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The image of a life as an unfinished wall: ‘On a First Name Basis’
By Jennifer Hind Published May 17, 2012 at 8:33 am (Updated May 17, 2012 at 8:32 am)
Patricia Vanstone and Norm Foster in the BMDS production of On A First Name Basis. Photo by Helena Janik. 2012

A love story, a social commentary and a mystery wrapped in witty dialogue and vivid imagery ‘On a First Name Basis’ is a must-see.

The two-act play by Canadian Norm Foster had its debut at Daylesford Theatre on Monday. Directed by David Nairn, it received a well-deserved standing ovation from the audience. A cantankerous, opinionated, self-absorbed author of spy novels, David Kilbride is now alone in his large, well-appointed house following three unsuccessful marriages. Well, not entirely alone, as his housekeeper of 28 years, Lucy Hopperstaad, spends nine hours of every working day attending to his every need.

Apparently out of the blue, Kilbride invites his housekeeper, whose first name he doesn’t know, to sit and tell him her life story over a drink. Bit by bit, glass by glass, the distance between employer and employee is closed.

As the two intertwining stories unfold, Foster cleverly maintains the suspense until the very last. As the relationship between the two evolves over two hours, several glasses of whiskey and a $100 bottle of Chablis, there are some very clever social observations Lucy’s insistence that her relationship with a man doesn’t define her; Kilbride’s observation that women’s greatest flaw is the men they love. References to class differences, based as much on education as on wealth, punctuate the dialogue.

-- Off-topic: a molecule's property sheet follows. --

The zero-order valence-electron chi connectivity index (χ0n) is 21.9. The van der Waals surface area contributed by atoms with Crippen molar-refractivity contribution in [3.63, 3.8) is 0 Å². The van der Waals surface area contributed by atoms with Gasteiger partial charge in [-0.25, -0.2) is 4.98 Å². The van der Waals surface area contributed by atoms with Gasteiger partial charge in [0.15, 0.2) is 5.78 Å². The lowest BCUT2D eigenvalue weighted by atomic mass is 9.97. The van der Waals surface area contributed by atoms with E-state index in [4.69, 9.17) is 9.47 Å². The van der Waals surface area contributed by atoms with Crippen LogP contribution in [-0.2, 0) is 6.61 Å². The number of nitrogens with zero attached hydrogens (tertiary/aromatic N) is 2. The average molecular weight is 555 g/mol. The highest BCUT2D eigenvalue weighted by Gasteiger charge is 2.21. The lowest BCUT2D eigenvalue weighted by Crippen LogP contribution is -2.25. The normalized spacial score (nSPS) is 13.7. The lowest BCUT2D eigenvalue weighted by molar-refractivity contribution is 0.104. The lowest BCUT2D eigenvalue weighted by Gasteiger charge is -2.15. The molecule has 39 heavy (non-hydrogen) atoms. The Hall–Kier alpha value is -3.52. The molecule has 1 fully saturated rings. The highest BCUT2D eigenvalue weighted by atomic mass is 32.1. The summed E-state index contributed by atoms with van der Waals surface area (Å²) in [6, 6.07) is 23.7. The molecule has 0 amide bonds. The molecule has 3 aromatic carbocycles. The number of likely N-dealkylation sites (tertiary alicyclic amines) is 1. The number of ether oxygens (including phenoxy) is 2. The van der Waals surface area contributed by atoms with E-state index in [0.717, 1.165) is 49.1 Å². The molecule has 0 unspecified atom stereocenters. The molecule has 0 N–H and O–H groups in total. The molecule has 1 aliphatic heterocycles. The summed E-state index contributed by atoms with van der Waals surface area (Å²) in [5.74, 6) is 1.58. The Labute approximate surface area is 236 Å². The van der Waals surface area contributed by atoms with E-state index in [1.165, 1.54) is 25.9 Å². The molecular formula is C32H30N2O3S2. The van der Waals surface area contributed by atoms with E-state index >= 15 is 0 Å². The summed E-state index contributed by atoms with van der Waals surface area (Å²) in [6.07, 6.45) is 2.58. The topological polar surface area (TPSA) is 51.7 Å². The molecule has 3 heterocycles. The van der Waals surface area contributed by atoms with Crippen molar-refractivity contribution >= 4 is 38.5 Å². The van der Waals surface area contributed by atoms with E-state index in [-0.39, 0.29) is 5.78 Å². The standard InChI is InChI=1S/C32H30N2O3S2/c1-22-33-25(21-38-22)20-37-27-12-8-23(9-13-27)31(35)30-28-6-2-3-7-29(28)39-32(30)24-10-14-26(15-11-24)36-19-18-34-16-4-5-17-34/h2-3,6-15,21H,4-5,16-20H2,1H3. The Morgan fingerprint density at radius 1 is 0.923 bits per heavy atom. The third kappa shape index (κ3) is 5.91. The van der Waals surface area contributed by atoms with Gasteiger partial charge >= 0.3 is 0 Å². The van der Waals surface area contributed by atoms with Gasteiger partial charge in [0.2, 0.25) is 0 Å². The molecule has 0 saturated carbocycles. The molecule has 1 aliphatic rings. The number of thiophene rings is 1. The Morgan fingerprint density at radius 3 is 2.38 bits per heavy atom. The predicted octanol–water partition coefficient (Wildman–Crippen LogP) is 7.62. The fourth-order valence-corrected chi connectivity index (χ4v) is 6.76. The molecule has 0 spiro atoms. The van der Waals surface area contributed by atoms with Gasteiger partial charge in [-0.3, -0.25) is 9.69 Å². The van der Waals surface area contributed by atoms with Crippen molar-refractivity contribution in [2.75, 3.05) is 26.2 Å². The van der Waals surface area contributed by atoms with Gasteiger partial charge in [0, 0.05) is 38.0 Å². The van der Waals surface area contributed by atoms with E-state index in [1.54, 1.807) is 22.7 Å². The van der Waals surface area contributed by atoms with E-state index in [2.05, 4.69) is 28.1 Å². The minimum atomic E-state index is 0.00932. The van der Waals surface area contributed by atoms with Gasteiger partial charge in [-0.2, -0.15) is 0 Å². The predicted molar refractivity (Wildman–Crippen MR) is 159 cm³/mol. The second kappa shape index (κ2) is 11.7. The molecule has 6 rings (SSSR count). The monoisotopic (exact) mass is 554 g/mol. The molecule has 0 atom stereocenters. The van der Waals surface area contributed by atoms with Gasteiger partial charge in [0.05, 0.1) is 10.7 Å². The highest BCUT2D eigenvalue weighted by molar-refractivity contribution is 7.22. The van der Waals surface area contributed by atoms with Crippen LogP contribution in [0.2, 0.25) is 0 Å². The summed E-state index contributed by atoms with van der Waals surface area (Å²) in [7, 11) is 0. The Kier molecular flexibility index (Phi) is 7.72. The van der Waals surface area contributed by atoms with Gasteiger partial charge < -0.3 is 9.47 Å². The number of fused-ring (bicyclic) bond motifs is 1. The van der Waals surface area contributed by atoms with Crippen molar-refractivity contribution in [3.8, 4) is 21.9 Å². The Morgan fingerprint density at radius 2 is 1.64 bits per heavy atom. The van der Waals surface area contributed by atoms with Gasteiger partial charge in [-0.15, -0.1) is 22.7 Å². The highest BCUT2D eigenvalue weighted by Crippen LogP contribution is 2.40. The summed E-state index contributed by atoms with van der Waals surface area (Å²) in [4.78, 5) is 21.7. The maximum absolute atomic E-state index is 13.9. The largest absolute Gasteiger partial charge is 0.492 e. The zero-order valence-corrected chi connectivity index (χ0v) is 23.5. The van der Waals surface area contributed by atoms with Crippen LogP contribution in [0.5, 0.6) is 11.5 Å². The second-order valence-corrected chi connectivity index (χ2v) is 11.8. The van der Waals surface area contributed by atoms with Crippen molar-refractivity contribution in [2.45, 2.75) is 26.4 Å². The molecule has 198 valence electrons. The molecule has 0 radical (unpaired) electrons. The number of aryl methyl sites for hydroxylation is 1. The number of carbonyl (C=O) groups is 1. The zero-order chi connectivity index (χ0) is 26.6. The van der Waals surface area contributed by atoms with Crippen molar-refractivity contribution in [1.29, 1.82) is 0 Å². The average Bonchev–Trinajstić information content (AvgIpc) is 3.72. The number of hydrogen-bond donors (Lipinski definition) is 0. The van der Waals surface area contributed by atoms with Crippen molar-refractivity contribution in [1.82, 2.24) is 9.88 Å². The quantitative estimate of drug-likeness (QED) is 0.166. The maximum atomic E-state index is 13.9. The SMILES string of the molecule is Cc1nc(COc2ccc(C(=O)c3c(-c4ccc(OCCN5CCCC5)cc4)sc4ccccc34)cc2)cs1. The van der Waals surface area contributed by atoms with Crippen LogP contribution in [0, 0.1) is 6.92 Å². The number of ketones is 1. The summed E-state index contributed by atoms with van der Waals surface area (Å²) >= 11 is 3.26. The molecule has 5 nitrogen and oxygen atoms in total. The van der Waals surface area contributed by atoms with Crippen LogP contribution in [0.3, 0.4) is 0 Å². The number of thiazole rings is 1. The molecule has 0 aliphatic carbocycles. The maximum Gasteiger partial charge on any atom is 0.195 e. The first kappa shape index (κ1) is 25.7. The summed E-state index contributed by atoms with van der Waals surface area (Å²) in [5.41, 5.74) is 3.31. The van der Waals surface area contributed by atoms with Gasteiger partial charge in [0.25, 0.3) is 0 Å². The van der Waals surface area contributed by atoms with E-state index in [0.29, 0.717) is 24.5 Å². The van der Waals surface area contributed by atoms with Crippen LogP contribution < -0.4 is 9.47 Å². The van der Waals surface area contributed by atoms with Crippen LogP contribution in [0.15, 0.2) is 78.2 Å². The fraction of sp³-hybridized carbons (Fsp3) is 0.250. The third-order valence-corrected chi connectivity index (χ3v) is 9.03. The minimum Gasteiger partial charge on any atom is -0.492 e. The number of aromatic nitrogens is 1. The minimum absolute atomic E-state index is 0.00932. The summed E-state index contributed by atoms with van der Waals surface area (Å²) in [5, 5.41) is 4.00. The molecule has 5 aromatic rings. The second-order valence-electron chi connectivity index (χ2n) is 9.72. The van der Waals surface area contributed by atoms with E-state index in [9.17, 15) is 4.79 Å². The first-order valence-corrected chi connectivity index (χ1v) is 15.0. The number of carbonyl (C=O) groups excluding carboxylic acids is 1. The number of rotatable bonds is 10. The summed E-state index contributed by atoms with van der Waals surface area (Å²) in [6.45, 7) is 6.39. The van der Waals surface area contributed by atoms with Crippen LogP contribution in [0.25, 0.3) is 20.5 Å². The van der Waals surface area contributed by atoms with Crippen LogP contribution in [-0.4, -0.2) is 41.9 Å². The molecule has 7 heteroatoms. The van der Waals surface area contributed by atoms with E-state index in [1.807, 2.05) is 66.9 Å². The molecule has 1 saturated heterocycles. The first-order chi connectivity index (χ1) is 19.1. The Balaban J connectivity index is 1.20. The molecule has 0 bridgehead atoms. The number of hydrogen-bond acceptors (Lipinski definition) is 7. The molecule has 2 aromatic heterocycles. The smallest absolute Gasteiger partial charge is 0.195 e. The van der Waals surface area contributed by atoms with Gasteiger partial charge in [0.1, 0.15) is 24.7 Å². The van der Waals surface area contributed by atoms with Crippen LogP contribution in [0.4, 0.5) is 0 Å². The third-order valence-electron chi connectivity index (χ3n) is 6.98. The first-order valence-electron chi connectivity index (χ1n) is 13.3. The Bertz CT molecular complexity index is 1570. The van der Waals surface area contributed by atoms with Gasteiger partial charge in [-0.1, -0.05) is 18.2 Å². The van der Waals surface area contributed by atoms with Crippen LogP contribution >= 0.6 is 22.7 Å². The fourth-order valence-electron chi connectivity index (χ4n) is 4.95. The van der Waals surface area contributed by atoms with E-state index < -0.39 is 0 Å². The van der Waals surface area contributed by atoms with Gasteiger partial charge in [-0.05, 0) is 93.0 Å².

There are also some poignant moments, such as David’s reflection that we all need someone to tell our story when we’re gone. The dialogue is full of clever commentary, dry humour, witty repartee: when Kilbride protests that a fine wine should be allowed to breathe, Lucy retorts, “Let it breathe? I’m about to give it mouth to mouth resuscitation!”

There is also some vivid imagery — the image of a life as an unfinished wall is particularly striking. In some parts it’s almost self-indulgent, a little too wordy, and could do with some editing.

Norm Foster plays David Kilbride, and is able to convince the audience that this apparently self-absorbed, arrogant man is worthy of being loved, and does so with an easy grace. Patricia Vanstone manages the demanding role of the self-educated, but intelligent, and utterly loyal housekeeper with apparent ease. The comic timing is spot on.

The set is a striking reconstruction of an elegant drawing room, with tray ceiling and exposed beams, oils and watercolours and the occasional, rather modest, nod to Kilbride’s literary success. It perfectly represents the character of an educated man of wealth and refined taste, impeccably maintained by a hard-working housekeeper.

A well-polished production of a well-written play, BMDS’ staging of ‘On a First Name Basis’ offers an amusing reflection of love and life and should enjoy considerable success in future runs.

‘On a First Name Basis’ runs until Saturday at the Daylesford Theatre, with curtain at 8pm.